"The subtle Way of the universe appears to lack strength,
yet its power is inexhaustible.
Fathomless, it could be the origin of all things.
It has no sharpness,
yet it rounds off all sharp edges.
It has no form,
yet it unties all tangles.
It has no glare,
yet it merges all lights.
It harmonizes all things and unites them as one integral whole.
It seems so obscure,
yet it is the Ultimate Clarity.
Whose offspring it is can never be known.
It is that which existed before any divinity."
-  Translated by Hua-Ching Ni, 1995, Chapter 4  



"Tao is an empty vessel;
it is used but never exhausted.
It is the fathomless source
of the ten thousand beings!
It blunts the sharp
and untangles the knots.
It softens the glare
and unites with the dust of the world.
It is tranquil and serene
and endures forever.
I don't know form where it comes
yet it is the ancestor of all."
-  Translated by Solala Towler, 2016, Chapter 4 



"Tao is a container
Though used again and again
It is never full
Profound!  As though the ancestor of all things

Rounding the points
Untying the knots
Softening the glare
Unifying the dust


Tranquil!  Although having a life of its own
I do not know whose child it is
It appears to have preceded the primordial ruler"
-  Translated by Dan G. Reid, 2016, Chapter 4 



"The Tao is like an empty container: 
 it can never be emptied and can never be filled.
 Infinitely deep, it is the source of all things.
 It dulls the sharp, unties the knotted,
 shades the lighted, and unites all of creation with dust.

It is hidden but always present.
 I don't know who gave birth to it.
 It is older than the concept of God."
-  Translated by John H. McDonald, 1996, Chapter 4  





A typical webpage created by Mike Garofalo for each one of the 81 Chapters (Verses, Sections) of the Tao Te Ching (Daodejing) by Lao Tzu (Laozi) includes 25 different English language translations or interpolations for that Chapter, 5 Spanish language translations for that Chapter, the Chinese characters for that Chapter, the Wade-Giles and Hanyu Pinyin transliterations (Romanization) of the Mandarin Chinese words for that Chapter, and 2 German and 1 French translation of that Chapter.  Each webpage for each one of the 81 Chapters of the Tao Te Ching includes extensive indexing by key words, phrases, and terms for that Chapter in English, Spanish, and the Wade-Giles Romanization.  Each webpage on a Chapter of the Daodejing includes recommended reading in books and websites, a detailed bibliography, some commentary, research leads, translation sources, a Google Translate drop down menu, and other resources for that Chapter.  These are hypertext documents, and available online under Creative Commons 4.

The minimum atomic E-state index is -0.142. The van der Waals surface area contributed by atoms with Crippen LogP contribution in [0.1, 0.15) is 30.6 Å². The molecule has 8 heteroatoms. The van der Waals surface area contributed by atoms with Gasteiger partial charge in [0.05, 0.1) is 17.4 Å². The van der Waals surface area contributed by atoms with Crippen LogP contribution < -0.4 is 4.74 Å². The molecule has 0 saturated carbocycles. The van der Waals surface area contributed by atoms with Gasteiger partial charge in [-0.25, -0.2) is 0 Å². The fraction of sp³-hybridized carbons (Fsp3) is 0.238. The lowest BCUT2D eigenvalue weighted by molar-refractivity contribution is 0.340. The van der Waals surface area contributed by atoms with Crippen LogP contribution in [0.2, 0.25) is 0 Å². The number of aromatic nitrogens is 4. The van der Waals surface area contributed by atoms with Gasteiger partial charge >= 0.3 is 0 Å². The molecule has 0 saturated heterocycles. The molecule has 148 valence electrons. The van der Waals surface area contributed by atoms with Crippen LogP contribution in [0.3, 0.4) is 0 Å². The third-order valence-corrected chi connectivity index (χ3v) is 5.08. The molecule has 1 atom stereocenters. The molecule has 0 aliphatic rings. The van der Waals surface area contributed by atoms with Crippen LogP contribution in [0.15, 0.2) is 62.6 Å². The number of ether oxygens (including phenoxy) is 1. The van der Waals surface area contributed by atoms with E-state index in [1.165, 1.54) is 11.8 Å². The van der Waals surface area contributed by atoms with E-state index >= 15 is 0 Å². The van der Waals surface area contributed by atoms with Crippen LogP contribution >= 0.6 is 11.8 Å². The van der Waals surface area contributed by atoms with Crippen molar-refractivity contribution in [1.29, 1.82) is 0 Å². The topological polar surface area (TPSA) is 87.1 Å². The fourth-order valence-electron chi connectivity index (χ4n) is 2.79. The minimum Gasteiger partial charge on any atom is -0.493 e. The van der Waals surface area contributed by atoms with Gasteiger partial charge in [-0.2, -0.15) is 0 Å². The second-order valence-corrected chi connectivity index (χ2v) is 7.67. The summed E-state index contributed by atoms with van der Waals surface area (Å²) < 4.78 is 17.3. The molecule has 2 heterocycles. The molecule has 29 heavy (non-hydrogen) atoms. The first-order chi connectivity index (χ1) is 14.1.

Chapter 4, Tao Te Ching by Lao Tzu.  Compiled and indexed by Mike Garofalo.  

Chapter and Thematic Index (Concordance) to the Tao Te Ching by Lao Tzu


English Language Daodejing Translators' Source Index


Spanish Language Daodejing Translators' Source Index


Ripening Peaches: Taoist Studies and Practices


Taoism: A Selected Reading List






Thursday, April 13, 2017

Hello, Vancouver, WA

We moved to Vancouver, Washington, on April 10th.

We have been settling in with my daughter's family in a large Salmon Creek area home.


The usual transition issues, as with any family in a move, have occupied our time.


I have enjoyed the Portland weather, for 19 years, in four visits per per. Vancouver is across the Columbia River, north of Portland.  We live in the Columbia River Valley.  The Pacific Ocean is 80 miles from Vancouver.  So, it is cooler and cloudier and wetter here where I now live than in Red Bluff, California.  There are many naturally growing, and obviously flourishing, evergreen firs, cypress, pines, cedars, and shrubs in this area.  This week I have seen seven different trees in bloom, camillas, shrubs in bloom, tulips, etc.  


Just set up our computer and connected back online this afternoon.



Here is the view from our two room apartment, from the adjacent second story porch.  A very enjoyable place to read, stare, enjoy the gentle rain, have a smoke, drink some coffee, ponder life's obvious and obscure realities, and listen to the dull rumble (like surf at the seashore) of traffic around Interstate 5 and 139th Street.









Tuesday, April 11, 2017

Confidence

Confidence

"My confidence was big and strong
Nothing could ever go wrong.
But then, splat,
Right on the floor,
As I went running out the door,
I'm weak
and scared,
And unprepared."


By Katelyn Flinn, 5th grade

Monday, April 10, 2017

Goodbye Red Bluff CA

On April 3, 2017, we signed the escrow closing papers at the Placer Tile Company in Redding.  Our home and property in Red Bluff were finally sold.  We occupied our old home until the morning of April 10th.